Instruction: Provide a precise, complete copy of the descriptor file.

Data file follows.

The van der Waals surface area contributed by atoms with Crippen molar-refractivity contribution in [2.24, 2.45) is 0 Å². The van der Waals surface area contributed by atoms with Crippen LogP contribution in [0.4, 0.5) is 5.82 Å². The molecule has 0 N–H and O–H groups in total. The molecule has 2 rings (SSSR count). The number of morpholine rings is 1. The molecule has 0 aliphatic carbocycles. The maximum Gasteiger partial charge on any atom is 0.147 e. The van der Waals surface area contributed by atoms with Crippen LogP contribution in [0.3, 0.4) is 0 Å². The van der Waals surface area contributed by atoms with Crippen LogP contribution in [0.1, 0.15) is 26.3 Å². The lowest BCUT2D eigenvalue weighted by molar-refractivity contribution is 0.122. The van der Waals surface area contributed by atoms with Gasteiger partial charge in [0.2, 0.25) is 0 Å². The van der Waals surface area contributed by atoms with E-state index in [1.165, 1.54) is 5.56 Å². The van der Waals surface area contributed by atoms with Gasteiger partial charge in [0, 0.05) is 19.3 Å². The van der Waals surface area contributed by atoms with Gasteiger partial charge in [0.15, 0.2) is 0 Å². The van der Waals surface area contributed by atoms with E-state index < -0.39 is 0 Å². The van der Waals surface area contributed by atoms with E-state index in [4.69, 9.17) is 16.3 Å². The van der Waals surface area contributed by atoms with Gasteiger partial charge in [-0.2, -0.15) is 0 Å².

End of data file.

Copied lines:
The van der Waals surface area contributed by atoms with Crippen molar-refractivity contribution in [2.24, 2.45) is 0 Å². The van der Waals surface area contributed by atoms with Crippen LogP contribution in [0.4, 0.5) is 5.82 Å². The molecule has 0 N–H and O–H groups in total. The molecule has 2 rings (SSSR count). The number of morpholine rings is 1. The molecule has 0 aliphatic carbocycles. The maximum Gasteiger partial charge on any atom is 0.147 e. The van der Waals surface area contributed by atoms with Crippen LogP contribution in [0.3, 0.4) is 0 Å². The van der Waals surface area contributed by atoms with Crippen LogP contribution in [0.1, 0.15) is 26.3 Å². The lowest BCUT2D eigenvalue weighted by molar-refractivity contribution is 0.122. The van der Waals surface area contributed by atoms with Gasteiger partial charge in [0.2, 0.25) is 0 Å². The van der Waals surface area contributed by atoms with E-state index in [1.165, 1.54) is 5.56 Å². The van der Waals surface area contributed by atoms with Gasteiger partial charge in [0, 0.05) is 19.3 Å². The van der Waals surface area contributed by atoms with Gasteiger partial charge in [0.15, 0.2) is 0 Å². The van der Waals surface area contributed by atoms with E-state index < -0.39 is 0 Å². The van der Waals surface area contributed by atoms with E-state index in [4.69, 9.17) is 16.3 Å². The van der Waals surface area contributed by atoms with Gasteiger partial charge in [-0.2, -0.15) is 0 Å².